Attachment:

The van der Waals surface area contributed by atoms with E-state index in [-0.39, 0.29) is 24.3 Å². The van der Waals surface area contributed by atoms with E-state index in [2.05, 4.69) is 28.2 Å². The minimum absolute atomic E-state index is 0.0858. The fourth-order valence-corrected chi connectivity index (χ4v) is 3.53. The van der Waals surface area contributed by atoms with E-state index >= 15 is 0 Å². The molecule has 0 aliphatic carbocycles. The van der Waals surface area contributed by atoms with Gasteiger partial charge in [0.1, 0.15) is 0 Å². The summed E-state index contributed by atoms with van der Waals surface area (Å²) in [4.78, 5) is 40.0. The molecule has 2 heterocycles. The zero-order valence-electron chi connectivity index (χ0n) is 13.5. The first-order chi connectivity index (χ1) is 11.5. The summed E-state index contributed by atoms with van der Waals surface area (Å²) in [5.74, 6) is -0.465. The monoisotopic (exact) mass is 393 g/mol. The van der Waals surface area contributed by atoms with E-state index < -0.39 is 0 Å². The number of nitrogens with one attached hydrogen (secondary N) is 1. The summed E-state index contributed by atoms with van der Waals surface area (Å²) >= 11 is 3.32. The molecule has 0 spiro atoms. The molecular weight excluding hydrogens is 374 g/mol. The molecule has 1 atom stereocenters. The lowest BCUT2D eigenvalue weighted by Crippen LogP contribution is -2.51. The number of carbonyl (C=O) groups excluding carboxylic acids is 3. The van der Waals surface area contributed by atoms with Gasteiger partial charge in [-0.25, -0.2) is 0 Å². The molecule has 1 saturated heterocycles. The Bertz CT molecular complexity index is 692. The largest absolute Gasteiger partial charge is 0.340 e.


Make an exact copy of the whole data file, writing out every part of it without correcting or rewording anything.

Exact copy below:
The van der Waals surface area contributed by atoms with E-state index in [-0.39, 0.29) is 24.3 Å². The van der Waals surface area contributed by atoms with E-state index in [2.05, 4.69) is 28.2 Å². The minimum absolute atomic E-state index is 0.0858. The fourth-order valence-corrected chi connectivity index (χ4v) is 3.53. The van der Waals surface area contributed by atoms with E-state index >= 15 is 0 Å². The molecule has 0 aliphatic carbocycles. The van der Waals surface area contributed by atoms with Gasteiger partial charge in [0.1, 0.15) is 0 Å². The summed E-state index contributed by atoms with van der Waals surface area (Å²) in [4.78, 5) is 40.0. The molecule has 2 heterocycles. The zero-order valence-electron chi connectivity index (χ0n) is 13.5. The first-order chi connectivity index (χ1) is 11.5. The summed E-state index contributed by atoms with van der Waals surface area (Å²) in [5.74, 6) is -0.465. The monoisotopic (exact) mass is 393 g/mol. The van der Waals surface area contributed by atoms with E-state index < -0.39 is 0 Å². The number of nitrogens with one attached hydrogen (secondary N) is 1. The summed E-state index contributed by atoms with van der Waals surface area (Å²) >= 11 is 3.32. The molecule has 0 spiro atoms. The molecular weight excluding hydrogens is 374 g/mol. The molecule has 1 atom stereocenters. The lowest BCUT2D eigenvalue weighted by Crippen LogP contribution is -2.51. The number of carbonyl (C=O) groups excluding carboxylic acids is 3. The van der Waals surface area contributed by atoms with Gasteiger partial charge in [-0.25, -0.2) is 0 Å². The molecule has 1 saturated heterocycles. The Bertz CT molecular complexity index is 692. The largest absolute Gasteiger partial charge is 0.340 e.